While these technological advances are exciting, they’ve fundamentally changed how we interact with robots – some of which which we may no longer have direct control over. For this reason, we need to create intuitive human-machine interfaces (HMI) and well-balanced user experiences that allow us to best interact with these machines.
Designing User Experiences for Robots
Yes, The Brookings Institution predicts that 36 million Americans will face the possibility that more than 70 percent of their role may be taken over by artificial intelligence. But fortunately, there are still a lot of areas where robots are primarily intended to support, rather than replace, humans. Robotic surgery, for instance, still requires the hand of a skilled human surgeon.
These types of robots are there to increase users’ safety and efficiency (and often precision) and shrink the time it takes to execute certain tasks. Determining the best, most natural ways to interact with these machines requires a hefty dose of design thinking, including deeply exploring human behaviors.
“As these are autonomous entities, the context of user’s interaction with them will change depending on the situation,” explained Boris Savic, Associate Director of User Experience (UX) at Boston UX. “Those variations go beyond simply different robot behaviors in different settings, but extend to the possible array of human responses to that robot behavior. We should not underestimate the impact on the user of essentially a foreign body/object, even if the robot is performing a benign or familiar task.”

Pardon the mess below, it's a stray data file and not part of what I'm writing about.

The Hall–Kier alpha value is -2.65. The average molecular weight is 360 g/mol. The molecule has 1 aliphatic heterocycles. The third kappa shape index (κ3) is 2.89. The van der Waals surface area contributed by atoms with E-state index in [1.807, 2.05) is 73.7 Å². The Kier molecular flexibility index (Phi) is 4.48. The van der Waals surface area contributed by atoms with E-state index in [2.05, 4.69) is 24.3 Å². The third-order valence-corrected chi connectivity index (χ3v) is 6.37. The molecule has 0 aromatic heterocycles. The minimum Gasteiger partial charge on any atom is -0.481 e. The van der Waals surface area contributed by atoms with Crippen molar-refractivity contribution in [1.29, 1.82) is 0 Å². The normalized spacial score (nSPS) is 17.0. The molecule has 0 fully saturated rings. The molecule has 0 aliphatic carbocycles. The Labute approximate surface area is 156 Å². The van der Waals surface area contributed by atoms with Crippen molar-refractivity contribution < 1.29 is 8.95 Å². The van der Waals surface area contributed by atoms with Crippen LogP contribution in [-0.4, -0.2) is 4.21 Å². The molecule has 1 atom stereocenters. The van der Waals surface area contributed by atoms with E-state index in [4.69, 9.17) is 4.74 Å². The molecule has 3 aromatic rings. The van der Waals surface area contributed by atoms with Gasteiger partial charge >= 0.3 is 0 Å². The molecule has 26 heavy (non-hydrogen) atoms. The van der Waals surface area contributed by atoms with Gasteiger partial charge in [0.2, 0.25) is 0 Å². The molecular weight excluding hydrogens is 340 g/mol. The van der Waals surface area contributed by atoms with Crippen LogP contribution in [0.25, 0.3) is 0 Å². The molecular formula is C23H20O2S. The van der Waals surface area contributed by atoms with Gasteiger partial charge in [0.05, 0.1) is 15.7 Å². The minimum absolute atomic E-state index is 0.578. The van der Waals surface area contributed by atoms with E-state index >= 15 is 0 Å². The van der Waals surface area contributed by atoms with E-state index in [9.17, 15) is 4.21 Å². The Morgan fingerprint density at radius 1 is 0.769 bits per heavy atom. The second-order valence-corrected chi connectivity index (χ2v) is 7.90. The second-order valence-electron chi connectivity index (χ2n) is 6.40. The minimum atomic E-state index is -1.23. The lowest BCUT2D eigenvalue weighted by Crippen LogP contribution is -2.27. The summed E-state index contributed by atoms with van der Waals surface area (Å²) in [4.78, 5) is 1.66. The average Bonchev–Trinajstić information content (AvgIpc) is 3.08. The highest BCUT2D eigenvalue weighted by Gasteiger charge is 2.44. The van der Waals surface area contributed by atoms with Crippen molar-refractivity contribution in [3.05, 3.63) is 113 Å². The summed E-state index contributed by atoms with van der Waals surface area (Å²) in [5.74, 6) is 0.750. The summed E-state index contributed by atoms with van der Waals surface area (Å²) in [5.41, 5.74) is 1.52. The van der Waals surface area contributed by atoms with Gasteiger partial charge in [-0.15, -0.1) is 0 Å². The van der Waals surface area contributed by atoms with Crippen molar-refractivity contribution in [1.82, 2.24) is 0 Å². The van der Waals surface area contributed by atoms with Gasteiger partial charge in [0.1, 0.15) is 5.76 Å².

To that point, sometimes it’s necessary to include what appear to be superfluous actions to the normal/required robot activity designed to put the end-user at ease. “The more familiar the task, the more ingrained the user’s expectation is of how the task should be performed,” Savic said. “Users can have pretty sophisticated expectations that may not always be in line with the capabilities of the robot. Good UX design can help bridge that gap.”